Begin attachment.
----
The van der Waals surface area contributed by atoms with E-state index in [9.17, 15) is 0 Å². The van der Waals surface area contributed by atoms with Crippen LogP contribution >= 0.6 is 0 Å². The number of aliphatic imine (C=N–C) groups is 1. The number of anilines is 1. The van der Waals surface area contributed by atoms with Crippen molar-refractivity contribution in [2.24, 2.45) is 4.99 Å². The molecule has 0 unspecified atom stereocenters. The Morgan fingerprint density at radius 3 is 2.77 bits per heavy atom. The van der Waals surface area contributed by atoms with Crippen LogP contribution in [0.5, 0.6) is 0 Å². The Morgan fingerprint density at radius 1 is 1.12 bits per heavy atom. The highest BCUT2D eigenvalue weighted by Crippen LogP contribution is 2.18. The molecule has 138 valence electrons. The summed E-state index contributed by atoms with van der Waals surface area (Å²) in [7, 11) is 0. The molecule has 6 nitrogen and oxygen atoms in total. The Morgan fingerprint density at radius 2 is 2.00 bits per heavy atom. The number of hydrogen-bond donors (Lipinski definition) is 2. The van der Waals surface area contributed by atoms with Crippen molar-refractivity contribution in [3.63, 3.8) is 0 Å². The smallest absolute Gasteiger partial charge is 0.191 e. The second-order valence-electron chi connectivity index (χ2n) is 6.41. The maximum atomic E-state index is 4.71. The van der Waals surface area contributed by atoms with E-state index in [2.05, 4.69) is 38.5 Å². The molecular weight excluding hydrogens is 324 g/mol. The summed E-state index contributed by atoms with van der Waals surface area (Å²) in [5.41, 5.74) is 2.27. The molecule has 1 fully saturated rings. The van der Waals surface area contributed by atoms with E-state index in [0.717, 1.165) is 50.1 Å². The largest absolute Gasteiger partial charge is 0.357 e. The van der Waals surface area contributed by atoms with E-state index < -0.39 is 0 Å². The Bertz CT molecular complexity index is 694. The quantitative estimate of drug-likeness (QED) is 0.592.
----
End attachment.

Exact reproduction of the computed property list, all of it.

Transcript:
The van der Waals surface area contributed by atoms with E-state index in [9.17, 15) is 0 Å². The van der Waals surface area contributed by atoms with Crippen LogP contribution >= 0.6 is 0 Å². The number of aliphatic imine (C=N–C) groups is 1. The number of anilines is 1. The van der Waals surface area contributed by atoms with Crippen molar-refractivity contribution in [2.24, 2.45) is 4.99 Å². The molecule has 0 unspecified atom stereocenters. The Morgan fingerprint density at radius 3 is 2.77 bits per heavy atom. The van der Waals surface area contributed by atoms with Crippen LogP contribution in [0.5, 0.6) is 0 Å². The Morgan fingerprint density at radius 1 is 1.12 bits per heavy atom. The highest BCUT2D eigenvalue weighted by Crippen LogP contribution is 2.18. The molecule has 138 valence electrons. The summed E-state index contributed by atoms with van der Waals surface area (Å²) in [7, 11) is 0. The molecule has 6 nitrogen and oxygen atoms in total. The Morgan fingerprint density at radius 2 is 2.00 bits per heavy atom. The number of hydrogen-bond donors (Lipinski definition) is 2. The van der Waals surface area contributed by atoms with Crippen molar-refractivity contribution in [3.63, 3.8) is 0 Å². The smallest absolute Gasteiger partial charge is 0.191 e. The second-order valence-electron chi connectivity index (χ2n) is 6.41. The maximum atomic E-state index is 4.71. The van der Waals surface area contributed by atoms with E-state index in [2.05, 4.69) is 38.5 Å². The molecular weight excluding hydrogens is 324 g/mol. The summed E-state index contributed by atoms with van der Waals surface area (Å²) in [5.41, 5.74) is 2.27. The molecule has 1 fully saturated rings. The van der Waals surface area contributed by atoms with E-state index in [0.717, 1.165) is 50.1 Å². The largest absolute Gasteiger partial charge is 0.357 e. The van der Waals surface area contributed by atoms with E-state index < -0.39 is 0 Å². The Bertz CT molecular complexity index is 694. The quantitative estimate of drug-likeness (QED) is 0.592.